Lists are good. Good lists are better. These example formats will help you keep track of all those miscellaneous action items, along with key information about owners, due dates and status. Remember to record actions, not amorphous "stuff I wish was done." To keep yourself honest, start each item with a verb. ("Finish" doesn't count.)
Oops, Was That Your Apple Cart? - IT Process and Staff Impact Assessment – PREMIUM
While you're reviewing what must be done to finish, find out what must be done after you finish. That project is going to change something somewhere (otherwise, why are you doing it?), and change means impacts that will create work for someone. This assessment checklist is for IT projects, but you can easily adapt it for others. Use it to assess and summarize how a project will impact staffing groups, end user experiences, and specific processes so you can make your action item lists that much more realistic.
And Then There's Everything Else - Personal Time Management Assessment Log – MEMBER
Now that you've made a list, take a look at the things you're doing without even thinking about it. Use this form for a few days to record where your time goes. It's designed to be very fast and very low overhead. After a week or so, analyze the list and look for the invisible time sucks that are tamping down on your productivity. (Guidelines are included.)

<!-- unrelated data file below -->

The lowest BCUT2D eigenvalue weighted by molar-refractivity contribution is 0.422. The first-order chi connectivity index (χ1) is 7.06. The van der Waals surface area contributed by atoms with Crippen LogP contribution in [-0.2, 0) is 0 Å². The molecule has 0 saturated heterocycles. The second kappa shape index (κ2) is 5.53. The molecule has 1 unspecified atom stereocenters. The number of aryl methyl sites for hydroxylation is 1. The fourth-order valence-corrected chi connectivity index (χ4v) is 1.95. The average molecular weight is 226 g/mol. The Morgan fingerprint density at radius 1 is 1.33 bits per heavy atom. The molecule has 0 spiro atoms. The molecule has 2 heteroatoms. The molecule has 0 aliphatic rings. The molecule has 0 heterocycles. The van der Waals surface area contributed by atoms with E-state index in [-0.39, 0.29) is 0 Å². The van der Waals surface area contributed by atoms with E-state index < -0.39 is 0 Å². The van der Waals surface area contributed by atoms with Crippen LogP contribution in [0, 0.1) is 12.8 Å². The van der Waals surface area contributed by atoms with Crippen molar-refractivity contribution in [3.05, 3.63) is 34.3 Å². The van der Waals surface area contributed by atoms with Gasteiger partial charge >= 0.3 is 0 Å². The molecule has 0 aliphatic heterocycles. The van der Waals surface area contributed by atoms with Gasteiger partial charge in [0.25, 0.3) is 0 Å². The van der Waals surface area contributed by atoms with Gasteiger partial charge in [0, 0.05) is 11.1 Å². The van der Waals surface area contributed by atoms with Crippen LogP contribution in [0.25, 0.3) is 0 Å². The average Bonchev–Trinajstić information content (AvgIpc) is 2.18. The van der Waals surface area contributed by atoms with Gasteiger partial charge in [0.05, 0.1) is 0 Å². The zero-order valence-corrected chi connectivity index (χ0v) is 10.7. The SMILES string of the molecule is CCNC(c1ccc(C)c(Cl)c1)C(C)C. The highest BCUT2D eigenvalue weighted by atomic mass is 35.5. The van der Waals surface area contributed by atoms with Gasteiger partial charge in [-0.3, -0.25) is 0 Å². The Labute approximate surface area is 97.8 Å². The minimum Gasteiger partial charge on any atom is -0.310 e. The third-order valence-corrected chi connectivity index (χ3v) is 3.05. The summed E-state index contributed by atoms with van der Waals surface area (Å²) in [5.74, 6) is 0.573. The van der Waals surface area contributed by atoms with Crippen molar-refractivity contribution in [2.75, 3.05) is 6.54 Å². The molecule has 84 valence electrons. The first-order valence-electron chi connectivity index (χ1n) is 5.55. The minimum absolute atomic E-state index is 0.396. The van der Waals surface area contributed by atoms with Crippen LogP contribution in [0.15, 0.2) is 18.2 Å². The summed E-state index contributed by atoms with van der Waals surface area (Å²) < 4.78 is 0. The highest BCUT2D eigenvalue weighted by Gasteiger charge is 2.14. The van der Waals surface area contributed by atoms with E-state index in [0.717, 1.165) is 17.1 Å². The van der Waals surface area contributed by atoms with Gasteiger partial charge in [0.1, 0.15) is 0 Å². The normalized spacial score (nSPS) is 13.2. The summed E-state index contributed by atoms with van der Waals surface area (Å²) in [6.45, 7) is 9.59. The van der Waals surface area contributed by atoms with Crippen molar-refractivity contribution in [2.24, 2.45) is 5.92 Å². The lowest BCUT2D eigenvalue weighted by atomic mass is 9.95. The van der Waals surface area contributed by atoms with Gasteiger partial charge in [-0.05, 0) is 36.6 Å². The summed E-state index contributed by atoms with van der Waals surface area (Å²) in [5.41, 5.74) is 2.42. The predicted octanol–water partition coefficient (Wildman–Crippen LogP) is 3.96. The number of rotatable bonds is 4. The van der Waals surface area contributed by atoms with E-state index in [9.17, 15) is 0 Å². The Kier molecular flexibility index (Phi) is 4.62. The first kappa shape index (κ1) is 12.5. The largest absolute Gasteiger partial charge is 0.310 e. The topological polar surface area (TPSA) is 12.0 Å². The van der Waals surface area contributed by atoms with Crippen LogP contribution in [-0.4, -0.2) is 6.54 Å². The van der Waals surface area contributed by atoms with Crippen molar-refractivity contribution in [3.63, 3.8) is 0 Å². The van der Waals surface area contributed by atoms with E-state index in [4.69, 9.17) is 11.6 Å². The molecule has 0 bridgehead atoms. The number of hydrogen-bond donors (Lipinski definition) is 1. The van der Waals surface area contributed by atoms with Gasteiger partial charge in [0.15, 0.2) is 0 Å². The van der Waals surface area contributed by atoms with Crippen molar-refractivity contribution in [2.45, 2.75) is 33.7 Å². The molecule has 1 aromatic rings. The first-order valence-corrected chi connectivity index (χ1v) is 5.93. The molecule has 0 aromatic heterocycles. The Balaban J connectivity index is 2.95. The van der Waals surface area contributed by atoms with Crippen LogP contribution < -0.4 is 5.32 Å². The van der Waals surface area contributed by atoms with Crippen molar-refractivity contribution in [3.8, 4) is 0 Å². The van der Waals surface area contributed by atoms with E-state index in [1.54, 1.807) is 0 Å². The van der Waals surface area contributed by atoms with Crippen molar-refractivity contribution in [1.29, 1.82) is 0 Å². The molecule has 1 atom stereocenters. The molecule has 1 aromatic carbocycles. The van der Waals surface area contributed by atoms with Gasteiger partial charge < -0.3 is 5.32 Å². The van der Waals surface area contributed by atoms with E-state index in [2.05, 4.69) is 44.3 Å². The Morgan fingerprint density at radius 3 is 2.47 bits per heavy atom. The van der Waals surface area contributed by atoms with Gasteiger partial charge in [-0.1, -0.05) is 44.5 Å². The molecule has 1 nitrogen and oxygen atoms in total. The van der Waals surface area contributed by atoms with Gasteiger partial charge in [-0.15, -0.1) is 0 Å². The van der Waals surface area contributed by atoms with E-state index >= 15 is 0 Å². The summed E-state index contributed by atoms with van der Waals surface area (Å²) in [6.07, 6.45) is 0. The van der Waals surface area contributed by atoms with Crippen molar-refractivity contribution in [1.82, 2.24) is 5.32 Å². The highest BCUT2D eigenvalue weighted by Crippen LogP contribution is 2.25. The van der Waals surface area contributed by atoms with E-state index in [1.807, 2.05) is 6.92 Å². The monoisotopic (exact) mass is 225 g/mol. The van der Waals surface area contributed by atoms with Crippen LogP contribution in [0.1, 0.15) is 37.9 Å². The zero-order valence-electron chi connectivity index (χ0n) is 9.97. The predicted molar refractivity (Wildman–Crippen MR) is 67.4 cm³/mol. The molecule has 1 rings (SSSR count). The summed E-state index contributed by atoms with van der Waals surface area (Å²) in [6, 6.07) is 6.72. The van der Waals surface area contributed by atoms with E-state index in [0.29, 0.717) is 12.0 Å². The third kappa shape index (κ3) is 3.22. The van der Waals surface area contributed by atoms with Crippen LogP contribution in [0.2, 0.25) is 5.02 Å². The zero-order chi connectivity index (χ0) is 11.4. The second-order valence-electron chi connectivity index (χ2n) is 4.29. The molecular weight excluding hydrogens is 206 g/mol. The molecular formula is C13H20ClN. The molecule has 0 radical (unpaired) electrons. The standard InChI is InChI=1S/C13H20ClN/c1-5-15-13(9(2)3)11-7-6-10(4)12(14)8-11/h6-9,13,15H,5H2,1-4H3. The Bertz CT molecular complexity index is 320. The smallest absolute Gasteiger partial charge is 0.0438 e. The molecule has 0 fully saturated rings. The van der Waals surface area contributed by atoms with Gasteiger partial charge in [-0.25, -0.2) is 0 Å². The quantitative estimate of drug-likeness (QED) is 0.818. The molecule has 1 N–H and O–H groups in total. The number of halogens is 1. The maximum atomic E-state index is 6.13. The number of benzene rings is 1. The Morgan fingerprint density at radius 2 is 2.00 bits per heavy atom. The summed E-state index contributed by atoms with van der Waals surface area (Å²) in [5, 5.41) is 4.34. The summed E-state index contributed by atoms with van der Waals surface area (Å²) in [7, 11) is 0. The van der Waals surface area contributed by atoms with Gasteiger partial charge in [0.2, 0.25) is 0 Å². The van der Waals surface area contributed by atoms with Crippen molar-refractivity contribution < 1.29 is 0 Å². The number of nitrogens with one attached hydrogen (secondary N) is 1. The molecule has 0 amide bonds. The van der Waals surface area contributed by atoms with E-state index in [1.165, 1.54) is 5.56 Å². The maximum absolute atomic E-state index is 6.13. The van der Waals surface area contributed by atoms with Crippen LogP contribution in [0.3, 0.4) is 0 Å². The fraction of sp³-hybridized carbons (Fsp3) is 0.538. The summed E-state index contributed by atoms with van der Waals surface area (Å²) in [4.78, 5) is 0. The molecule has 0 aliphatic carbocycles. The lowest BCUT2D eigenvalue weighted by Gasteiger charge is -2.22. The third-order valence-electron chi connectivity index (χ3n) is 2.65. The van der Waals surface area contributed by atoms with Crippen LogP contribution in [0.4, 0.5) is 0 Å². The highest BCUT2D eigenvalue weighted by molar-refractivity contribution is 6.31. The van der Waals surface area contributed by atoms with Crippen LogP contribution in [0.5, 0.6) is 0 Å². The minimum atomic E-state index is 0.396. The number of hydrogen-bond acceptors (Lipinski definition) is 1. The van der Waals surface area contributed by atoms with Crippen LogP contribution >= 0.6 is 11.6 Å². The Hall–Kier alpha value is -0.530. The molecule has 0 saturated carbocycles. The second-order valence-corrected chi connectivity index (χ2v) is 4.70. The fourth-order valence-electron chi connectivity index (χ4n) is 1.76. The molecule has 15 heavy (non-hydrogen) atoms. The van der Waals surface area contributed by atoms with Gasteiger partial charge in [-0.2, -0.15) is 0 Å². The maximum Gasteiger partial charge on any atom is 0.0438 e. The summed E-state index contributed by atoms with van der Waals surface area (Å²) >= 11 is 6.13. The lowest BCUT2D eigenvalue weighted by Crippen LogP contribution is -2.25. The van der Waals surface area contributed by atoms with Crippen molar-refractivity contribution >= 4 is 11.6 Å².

Be Realistic About How Long It Takes
One of our former consultants used to advise us to multiply all estimates by pi. That may be a bit extreme, but on the whole, most people are notoriously bad at estimating things. That's especially true when you're not taking into account all of the other, unlisted stuff that will distract from your task list (like sleep, for instance).
It'll Take As Long As It Takes - Estimating Process and Methods – PREMIUM
That's not a guess likely to win you many friends. Promising everything by the end of the week isn't much better, but it can be hard to get realistic if you've never done something before. This guideline provides an overview of project estimating methods, so you can pick one or more that works well for your situation and be sure you're not promising 60 hours of work in a 24-hour day.